Durgapur Expressway
A girl selling plastic containers in Haridwar for carrying Ganges water.
An SBSTC bus in Karunamoyee
Ganges from Space
Kolkata Metro, India's first metro rail system
Lesser florican (Sypheotides indicus)
University of Calcutta, the oldest public university of India.
The catla (Catla catla) is one of the Indian carp species that support major fisheries in the Ganges
The front entrance to the academic block of NUJS, Kolkata.
The threatened gharial (Gavialis gangeticus) is a large fish-eating crocodilian that is harmless to humans
Prajna Bhavan, housing the School of Mathematical Sciences and School of RKMVU.
The Gangetic dolphin in a sketch by Whymper and P. Smit, 1894.
People bathing and washing clothes in the Ganges in Varanasi.
The Ganges at Sultanganj.

Berhampore is a city and a municipality in the state of West Bengal, India.

- Berhampore

In West Bengal state, India, a feeder canal taking off from its right bank diverts 50% of its flow southwards, artificially connecting it to the Hooghly river.

- Ganges

It has been important historically, with many former provincial or imperial capitals such as Pataliputra, Kannauj, Kara, Munger, Kashi, Patna, Hajipur, Delhi, Bhagalpur, Murshidabad, Baharampur, Kampilya, and Kolkata located on its banks or the banks of tributaries and connected waterways.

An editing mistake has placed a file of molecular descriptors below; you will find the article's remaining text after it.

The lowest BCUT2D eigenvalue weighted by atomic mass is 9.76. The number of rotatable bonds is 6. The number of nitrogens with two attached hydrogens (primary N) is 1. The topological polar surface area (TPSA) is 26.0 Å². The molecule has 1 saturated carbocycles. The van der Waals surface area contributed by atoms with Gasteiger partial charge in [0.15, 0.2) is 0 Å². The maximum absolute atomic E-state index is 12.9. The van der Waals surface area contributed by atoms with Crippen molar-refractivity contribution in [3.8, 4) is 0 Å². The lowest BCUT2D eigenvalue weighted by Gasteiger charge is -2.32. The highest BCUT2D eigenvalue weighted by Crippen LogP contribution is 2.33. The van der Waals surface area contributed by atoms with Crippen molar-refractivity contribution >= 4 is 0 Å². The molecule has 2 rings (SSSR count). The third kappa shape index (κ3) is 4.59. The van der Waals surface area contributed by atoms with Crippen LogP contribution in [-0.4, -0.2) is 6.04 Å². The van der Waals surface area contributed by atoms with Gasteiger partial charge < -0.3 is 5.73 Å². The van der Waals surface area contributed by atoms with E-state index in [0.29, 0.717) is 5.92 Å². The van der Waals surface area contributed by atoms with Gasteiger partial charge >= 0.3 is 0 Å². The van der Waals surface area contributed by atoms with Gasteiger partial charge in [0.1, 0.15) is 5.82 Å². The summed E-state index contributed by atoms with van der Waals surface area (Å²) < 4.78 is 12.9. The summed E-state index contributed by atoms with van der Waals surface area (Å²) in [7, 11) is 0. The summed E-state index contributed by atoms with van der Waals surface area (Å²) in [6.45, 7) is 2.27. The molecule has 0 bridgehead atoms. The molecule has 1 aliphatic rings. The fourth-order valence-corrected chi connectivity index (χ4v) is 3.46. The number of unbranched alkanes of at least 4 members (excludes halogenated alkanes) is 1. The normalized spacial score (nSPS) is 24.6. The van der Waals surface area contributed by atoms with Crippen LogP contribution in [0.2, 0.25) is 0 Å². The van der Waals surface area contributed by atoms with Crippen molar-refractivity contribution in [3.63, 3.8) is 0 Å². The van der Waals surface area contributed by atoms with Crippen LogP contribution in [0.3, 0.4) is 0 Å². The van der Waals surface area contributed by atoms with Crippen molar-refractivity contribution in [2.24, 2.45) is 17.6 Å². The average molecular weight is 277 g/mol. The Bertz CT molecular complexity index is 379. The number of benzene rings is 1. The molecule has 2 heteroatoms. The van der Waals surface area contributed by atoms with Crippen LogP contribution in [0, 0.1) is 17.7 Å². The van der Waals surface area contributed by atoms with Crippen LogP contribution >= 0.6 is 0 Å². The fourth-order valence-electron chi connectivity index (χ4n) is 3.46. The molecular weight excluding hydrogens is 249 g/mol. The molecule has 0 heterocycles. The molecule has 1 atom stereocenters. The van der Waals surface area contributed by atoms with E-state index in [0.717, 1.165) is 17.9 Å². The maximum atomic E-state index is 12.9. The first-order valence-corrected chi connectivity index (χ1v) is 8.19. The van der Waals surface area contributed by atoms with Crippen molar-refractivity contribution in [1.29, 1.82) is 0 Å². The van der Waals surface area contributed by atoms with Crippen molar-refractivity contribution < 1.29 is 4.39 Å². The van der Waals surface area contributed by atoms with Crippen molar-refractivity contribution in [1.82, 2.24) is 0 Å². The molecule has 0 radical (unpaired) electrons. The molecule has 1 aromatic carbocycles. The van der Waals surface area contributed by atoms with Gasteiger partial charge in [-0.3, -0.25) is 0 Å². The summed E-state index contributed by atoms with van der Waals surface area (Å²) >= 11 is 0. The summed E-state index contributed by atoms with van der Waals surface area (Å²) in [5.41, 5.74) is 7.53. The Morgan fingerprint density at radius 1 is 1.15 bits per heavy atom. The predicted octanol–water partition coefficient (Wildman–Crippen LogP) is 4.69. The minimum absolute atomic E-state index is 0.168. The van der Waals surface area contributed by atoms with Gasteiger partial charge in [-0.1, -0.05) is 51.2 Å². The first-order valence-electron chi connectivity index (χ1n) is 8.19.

- Ganges

The city is located approximately 200 km north of Kolkata by road at 24.06667°N, 88.15°W and is situated on the eastern side of the Bhagirathi River, a major distributary of the Ganges which is known as the Hooghly River in its lower reaches.

- Berhampore

One of the earliest foreign references to Bengal is a mention by the Ancient Greeks around 100BCE of a land named Gangaridai located at the mouths of the Ganges.

- West Bengal

Other larger cities and towns in West Bengal are: Durgapur, Howrah, Bardhaman, Baharampur, Jalpaiguri, Kharagpur and Chandannagar.

- West Bengal

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Hooghly River

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Sunset at River Hooghly, Kolkata, West Bengal, India
A ferry operating between Howrah and Kolkata with Howrah Bridge (Rabindra Setu) in background
Panoramic view of Kolkata from Howrah with Second Hooghly Bridge
Ganga Arati on the banks of the Hooghly river, Howrah
The Hooghly River from the Harvest Fields of Bengal, c. 1905
Hooghly River near Diamond Harbour
Boats on Hooghly River
Hooghly River in Kolkata
Boats and men on the banks of the Hooghly river, 1915
The Floatel in Kolkata located on the river
The Prinsep Ghat which is located on the bank of the Hooghly River
Char on the river at Bansberia, Hooghly district
Boats on the river at Shimurali, Nadia district
The river behind Hazarduari Palace in Murshidabad district
The city of Kolkata lies along the banks of the Hooghly
Boat seen from the bank of the Hoogly River at Kolkata

The Hooghly River (Anglicized alternatively spelled Hoogli or Hugli) or the Bhāgirathi-Hooghly, called the 'Ganga' or the 'Kati-Ganga' in mythological texts, is the eastern distributary of the Ganges River in West Bengal, India, rising close to Giria in Murshidabad.

The Bhagirathi then flows south past Jiaganj Azimganj, Murshidabad, and Baharampur.